• Locate Z.lt_gt gives Constant Coq.ZArith.BinInt.Z.lt_gt
• Locate Zplus_lt_compat_r gives Constant Coq.ZArith.Zorder.Zplus_lt_compat_r
• Locate Zplus_gt_compat_r gives Constant Coq.ZArith.Zorder.Zplus_gt_compat_r
• Locate Z.lt_trans gives Constant Coq.ZArith.BinInt.Z.lt_trans
• Locate Zgt_trans gives Constant Coq.ZArith.Zorder.Zgt_trans

So basically, I’ve been relying on the BinInt and Zorder vernacular files for my proofs.

(Even after knowing that, I still had trouble finding those lemmas in the BinInt.v and Zorder.v files on the GitHub repository. Maybe something happened in the latest 8.17 update of Coq?)

However, I noticed that in the GitHub repository as it is now, Zorder.v is stated to be deprecated in a comment inside the file itself (near the top):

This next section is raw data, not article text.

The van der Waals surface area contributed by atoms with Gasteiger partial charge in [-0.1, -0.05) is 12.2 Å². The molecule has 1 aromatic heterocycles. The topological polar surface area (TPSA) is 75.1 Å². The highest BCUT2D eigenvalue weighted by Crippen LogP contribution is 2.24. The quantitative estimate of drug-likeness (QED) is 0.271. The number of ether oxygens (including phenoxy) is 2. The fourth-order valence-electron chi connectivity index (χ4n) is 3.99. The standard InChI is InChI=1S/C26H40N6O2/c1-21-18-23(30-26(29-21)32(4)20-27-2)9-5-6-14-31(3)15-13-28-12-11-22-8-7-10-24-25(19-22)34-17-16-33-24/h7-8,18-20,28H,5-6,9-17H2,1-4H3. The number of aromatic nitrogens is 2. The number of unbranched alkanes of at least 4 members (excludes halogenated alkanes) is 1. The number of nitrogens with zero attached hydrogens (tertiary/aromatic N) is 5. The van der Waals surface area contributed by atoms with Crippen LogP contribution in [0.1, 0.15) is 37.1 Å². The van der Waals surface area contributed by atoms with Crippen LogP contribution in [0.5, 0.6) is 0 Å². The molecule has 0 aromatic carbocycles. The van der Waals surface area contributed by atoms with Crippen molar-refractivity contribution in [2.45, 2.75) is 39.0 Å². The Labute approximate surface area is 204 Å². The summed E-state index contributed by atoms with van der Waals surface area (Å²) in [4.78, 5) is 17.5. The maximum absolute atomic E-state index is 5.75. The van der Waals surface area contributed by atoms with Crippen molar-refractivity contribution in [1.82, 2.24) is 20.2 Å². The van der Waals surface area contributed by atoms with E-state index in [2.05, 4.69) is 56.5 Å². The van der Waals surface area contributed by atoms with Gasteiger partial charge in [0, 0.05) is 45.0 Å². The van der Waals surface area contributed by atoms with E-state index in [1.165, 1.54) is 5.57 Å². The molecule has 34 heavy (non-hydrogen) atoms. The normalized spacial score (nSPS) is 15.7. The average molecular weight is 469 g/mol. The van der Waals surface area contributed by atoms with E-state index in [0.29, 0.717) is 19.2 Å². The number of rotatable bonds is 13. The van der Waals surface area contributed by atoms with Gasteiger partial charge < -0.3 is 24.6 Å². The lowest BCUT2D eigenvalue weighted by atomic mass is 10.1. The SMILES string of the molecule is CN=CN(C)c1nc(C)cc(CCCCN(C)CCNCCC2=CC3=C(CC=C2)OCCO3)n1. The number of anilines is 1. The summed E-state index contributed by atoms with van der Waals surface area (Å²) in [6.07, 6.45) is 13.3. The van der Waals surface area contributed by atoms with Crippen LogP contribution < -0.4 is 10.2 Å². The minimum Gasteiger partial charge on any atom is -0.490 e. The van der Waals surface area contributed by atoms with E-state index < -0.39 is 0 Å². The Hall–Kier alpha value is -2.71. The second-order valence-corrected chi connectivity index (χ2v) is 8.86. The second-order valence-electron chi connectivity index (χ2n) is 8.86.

(** THIS FILE IS DEPRECATED.
It is now almost entirely made of compatibility formulations
for results already present in BinInt.Z. *)


This deprecation message also exists in some other files within the same ZArith directory.

My questions:

1. With Zorder.v being deprecated, does it actually mean that the use of all lemmas located in Zorder is also deprecated (therefore the use of Zplus_lt_compat_r, Zplus_gt_compat_r, and Zgt_trans is all deprecated)?
2. If #1 is true, what are their replacements (which I suppose are in BinInt)? Is there a good reference to see all the deprecated lemmas and their replacements, or at least to see the currently supported (not deprecated) lemmas, or something?